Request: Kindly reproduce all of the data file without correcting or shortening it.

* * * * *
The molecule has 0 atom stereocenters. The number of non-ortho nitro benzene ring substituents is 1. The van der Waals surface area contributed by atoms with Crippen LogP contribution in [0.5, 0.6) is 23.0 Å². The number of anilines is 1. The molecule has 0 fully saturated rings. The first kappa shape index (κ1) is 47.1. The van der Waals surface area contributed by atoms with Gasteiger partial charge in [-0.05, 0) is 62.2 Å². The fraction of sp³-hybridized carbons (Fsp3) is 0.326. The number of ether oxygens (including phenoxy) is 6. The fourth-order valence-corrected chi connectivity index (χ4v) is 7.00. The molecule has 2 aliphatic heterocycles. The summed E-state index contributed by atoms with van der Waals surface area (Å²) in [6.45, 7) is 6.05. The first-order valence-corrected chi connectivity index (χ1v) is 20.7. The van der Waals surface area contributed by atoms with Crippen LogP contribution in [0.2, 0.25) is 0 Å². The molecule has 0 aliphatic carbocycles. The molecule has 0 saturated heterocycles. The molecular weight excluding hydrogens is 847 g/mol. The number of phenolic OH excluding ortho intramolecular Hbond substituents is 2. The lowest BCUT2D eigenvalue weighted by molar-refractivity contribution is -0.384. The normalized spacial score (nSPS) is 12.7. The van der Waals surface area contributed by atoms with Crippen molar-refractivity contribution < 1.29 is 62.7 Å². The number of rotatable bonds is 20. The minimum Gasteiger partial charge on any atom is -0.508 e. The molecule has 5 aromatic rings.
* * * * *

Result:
The molecule has 0 atom stereocenters. The number of non-ortho nitro benzene ring substituents is 1. The van der Waals surface area contributed by atoms with Crippen LogP contribution in [0.5, 0.6) is 23.0 Å². The number of anilines is 1. The molecule has 0 fully saturated rings. The first kappa shape index (κ1) is 47.1. The van der Waals surface area contributed by atoms with Gasteiger partial charge in [-0.05, 0) is 62.2 Å². The fraction of sp³-hybridized carbons (Fsp3) is 0.326. The number of ether oxygens (including phenoxy) is 6. The fourth-order valence-corrected chi connectivity index (χ4v) is 7.00. The molecule has 2 aliphatic heterocycles. The summed E-state index contributed by atoms with van der Waals surface area (Å²) in [6.45, 7) is 6.05. The first-order valence-corrected chi connectivity index (χ1v) is 20.7. The van der Waals surface area contributed by atoms with Crippen LogP contribution in [0.2, 0.25) is 0 Å². The molecule has 0 aliphatic carbocycles. The molecule has 0 saturated heterocycles. The molecular weight excluding hydrogens is 847 g/mol. The number of phenolic OH excluding ortho intramolecular Hbond substituents is 2. The lowest BCUT2D eigenvalue weighted by molar-refractivity contribution is -0.384. The normalized spacial score (nSPS) is 12.7. The van der Waals surface area contributed by atoms with Crippen molar-refractivity contribution < 1.29 is 62.7 Å². The number of rotatable bonds is 20. The minimum Gasteiger partial charge on any atom is -0.508 e. The molecule has 5 aromatic rings.